Lake Balkhash is a closed lake, with the catchment area in a shape of a hollow formation. Its arid climate has inevitably lead to the salinization of its waters. Moreover, the hollow nature of the basin determines a number of local characteristics of atmospheric circulation, distribution of precipitation, and the flow of river waters into the lake. The lake currently covers 16,996 km2, but, like the Aral Sea, it is shrinking because of the diversion of water from the rivers that feed it. The maximum depth of the lake is 25.6 m, where the mean depth is 5.8 m. The mean depth of the eastern side is 1.7 times greater than that of the western side. The difference between the eastern and the western parts of the lake basin is essential. Fifty-eight percent of the total water surface and 46% of the lake water volume occur in the western part. The mean depth of the eastern part is 1.7 times greater than the western part. The western part of the lake has fresh or slightly salty water (0.5% 1.5%), depending on the secular fluctuation of its water level, whereas the eastern part is characterized by rather high concentrations of dissolved solids (up to 7%). The main reasons for the big difference include the inflow of a huge river into the western part and the impeded exchange of water between the two parts.
The Balkash inland basin drains into Lake Balkash via seven rivers. Chief among these is the Ili River, which brings the majority of the riparian inflow. The Ili is fed from precipitation (largely vernal snowmelt) from the mountains of China’s Xinjiang region.
Lakes Sasykkol and Alakol are freshwater lakes of the Balkhash system that lie in one of the most arid watersheds in the world. The lakes are usually frozen from November through March.
Lakes of the Balkhash Hollow, as many other lakes of the desert zone, are distinctly associated with the base of mountain ridges. A large part of the watershed lies in the southern and southeastern end of the basin, occupied by the mountain ridges of southeastern Kazakhstan. In the north and northwest, plain, relatively low desert areas occur. The ecoregion also includes semi-desert, steppe, and riparian habitats.
Historically, around 15 native fish species were distributed in the Balkhash basin. Most of the species are endemic to varying degrees. Four are strictly endemic.
The fish community of Lake Balkhash originally lacked predatory fishes (see Ecological Phenomena).
More than 20 new species were naturalized due to introductions into the Balkhash-Ily basin. Some species became numerous and are now the basis of fishing, whereas others remain in small quantities. Not all of these have acclimatized; some of them did not manage to adjust to the structure of the ichthyofauna. The effects of the intensive introduction of new species considerably surpass the effects of overcatches or the construction of the Kapshagai Dam on the indigenous ichthyofauna. The indigenous species have virtually disappeared from the Ily River and Lake Balkhash since the damming of the Ily River.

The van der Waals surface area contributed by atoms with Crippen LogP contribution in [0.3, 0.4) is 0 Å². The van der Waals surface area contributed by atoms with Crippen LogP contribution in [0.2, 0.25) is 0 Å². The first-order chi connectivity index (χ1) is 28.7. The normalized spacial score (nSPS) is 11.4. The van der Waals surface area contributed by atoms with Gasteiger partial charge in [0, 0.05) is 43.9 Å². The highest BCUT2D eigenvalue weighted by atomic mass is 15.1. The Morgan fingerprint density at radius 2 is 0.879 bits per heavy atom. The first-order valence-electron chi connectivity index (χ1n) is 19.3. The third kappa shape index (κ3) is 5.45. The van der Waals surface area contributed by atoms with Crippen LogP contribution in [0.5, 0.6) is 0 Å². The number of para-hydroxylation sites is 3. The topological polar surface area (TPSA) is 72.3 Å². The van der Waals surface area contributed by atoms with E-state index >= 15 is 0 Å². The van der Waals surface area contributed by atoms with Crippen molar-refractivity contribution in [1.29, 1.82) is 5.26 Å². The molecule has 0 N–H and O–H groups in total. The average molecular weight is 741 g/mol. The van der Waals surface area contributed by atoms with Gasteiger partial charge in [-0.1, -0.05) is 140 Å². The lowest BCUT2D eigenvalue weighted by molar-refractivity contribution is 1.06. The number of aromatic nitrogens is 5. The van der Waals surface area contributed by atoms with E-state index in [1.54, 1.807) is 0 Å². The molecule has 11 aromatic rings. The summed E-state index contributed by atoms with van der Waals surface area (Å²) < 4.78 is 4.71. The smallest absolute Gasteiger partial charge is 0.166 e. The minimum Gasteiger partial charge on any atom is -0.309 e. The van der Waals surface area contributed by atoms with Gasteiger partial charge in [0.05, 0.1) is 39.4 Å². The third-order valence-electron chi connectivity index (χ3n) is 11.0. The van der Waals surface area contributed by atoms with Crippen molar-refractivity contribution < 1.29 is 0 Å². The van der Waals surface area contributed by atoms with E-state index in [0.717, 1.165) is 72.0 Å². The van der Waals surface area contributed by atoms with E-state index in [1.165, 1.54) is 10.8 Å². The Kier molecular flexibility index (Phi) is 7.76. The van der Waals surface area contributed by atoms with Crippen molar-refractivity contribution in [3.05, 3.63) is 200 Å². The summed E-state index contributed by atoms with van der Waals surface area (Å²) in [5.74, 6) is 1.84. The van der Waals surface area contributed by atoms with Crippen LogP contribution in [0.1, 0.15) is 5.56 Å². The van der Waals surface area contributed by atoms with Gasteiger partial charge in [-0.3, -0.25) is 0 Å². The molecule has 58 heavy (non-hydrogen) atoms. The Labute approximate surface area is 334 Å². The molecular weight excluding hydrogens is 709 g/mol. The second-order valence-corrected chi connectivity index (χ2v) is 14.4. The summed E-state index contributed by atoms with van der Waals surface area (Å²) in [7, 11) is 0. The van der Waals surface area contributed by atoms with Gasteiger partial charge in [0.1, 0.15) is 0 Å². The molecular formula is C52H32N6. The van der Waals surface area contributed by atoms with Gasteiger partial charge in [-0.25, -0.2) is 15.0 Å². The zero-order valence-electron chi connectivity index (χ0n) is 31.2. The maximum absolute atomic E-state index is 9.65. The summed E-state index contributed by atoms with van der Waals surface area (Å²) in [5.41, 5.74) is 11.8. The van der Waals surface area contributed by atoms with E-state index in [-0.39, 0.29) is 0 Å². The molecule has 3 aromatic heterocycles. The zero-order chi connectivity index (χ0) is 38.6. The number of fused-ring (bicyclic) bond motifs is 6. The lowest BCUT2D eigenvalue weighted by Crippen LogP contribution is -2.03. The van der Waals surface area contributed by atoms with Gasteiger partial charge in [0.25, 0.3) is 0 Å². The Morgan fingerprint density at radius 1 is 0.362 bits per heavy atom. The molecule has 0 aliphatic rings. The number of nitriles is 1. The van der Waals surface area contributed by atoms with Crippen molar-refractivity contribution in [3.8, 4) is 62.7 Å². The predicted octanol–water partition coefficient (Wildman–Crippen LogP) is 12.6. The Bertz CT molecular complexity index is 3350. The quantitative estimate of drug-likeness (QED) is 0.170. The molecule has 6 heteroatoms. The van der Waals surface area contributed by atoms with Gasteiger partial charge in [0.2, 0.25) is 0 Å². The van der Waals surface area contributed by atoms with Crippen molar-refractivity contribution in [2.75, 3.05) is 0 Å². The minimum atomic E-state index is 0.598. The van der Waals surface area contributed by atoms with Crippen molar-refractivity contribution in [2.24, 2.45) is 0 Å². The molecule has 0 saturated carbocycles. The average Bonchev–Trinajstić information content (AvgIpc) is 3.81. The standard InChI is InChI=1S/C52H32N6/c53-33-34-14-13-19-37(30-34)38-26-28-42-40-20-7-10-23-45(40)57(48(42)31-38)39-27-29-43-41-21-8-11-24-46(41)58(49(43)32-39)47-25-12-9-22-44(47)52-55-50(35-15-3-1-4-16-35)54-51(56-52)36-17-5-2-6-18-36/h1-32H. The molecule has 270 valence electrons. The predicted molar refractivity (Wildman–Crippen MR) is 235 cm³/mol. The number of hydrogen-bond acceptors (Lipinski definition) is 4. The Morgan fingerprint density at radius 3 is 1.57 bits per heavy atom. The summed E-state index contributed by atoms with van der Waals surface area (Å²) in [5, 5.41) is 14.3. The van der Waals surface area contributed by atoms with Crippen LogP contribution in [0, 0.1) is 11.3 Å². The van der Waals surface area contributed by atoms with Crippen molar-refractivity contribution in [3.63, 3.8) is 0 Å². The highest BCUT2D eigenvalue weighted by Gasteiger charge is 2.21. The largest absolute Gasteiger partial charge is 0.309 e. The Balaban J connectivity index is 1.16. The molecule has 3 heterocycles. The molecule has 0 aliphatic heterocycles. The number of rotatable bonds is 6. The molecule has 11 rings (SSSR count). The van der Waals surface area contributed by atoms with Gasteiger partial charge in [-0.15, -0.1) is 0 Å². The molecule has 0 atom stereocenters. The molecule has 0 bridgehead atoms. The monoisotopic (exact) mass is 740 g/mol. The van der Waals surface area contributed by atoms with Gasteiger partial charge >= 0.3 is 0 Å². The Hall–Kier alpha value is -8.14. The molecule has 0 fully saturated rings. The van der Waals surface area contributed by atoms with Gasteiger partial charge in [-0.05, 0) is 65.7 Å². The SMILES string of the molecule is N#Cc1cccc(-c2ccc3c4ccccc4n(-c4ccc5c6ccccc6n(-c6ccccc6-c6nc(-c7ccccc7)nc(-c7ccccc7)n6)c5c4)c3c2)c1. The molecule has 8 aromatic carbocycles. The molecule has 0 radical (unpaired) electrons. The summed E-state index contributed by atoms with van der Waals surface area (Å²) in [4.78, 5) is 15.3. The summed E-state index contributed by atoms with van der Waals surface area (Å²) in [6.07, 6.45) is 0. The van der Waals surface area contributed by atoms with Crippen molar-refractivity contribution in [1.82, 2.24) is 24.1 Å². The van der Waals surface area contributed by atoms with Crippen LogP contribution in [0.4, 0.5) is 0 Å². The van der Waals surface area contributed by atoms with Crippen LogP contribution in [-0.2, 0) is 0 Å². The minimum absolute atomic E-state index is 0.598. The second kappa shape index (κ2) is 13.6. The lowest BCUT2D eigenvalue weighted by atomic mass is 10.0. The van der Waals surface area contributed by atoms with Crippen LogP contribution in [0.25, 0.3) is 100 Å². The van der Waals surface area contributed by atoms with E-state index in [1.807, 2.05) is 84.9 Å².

Description of endemic fishes:
There are four endemic species in the ecoregion: Balkhash minnow (Lagowskiella poljakowi), Balkhash marinka (Schizothorax argentatus), Severtzov’s loach (Nemacheilus sewerzowi), and Balkhash perch (Perca schrenkii).
Balkhash minnow (Lagowskiella poljakowi) is endemic to the basin. This rare species inhabits the foothill streams of minor tributaries. It has not been reported in lakes Balkhash and Alakol, or in the Ili River itself. The taxonomic status of this minnow is under discussion, and remains unclear.
Another endemic is the Balkhash marinka (Schizothorax argentatus) in the Central-Asian subfamily Schizothoracinae. Prior to the early 1950s it was one of the major fish in Lake Balkhash, Ily River, and the Lake Alakol system. Because of hydroconstruction, overfishing, and exotic fish introduction its number has been sharply reduced. It is no longer found in Lake Balkhash, Alakol lake system, or Ily River. It still remains relatively numerous in many secondary tributaries.
Severtzov’s loach (Nemacheilus sewerzowi) is a rare species, endemic to the Ily basin. Its distribution and number now are not known, and its generic assignment is doubtful.
Balkhash perch (Perca schrenkii) is endemic to the Balkhash and Alakol lakes system. It was a common fish before introductions. Now it is extremely rare in Lake Balhkash, lower Ily River, and many tributaries. Its number has also declined in the Lake Alakol drainage. It almost disappeared in lakes Sasykkol and Koshkarkol soon after the introduction of sander, but it is still being fished in Lake Alakol. Its annual catch was about 300 tons in the 1990‘s. It is still being fished there now, but without specific statistical counting. Individual populations remain in shallow isolated reservoirs; however, there is concern for its status.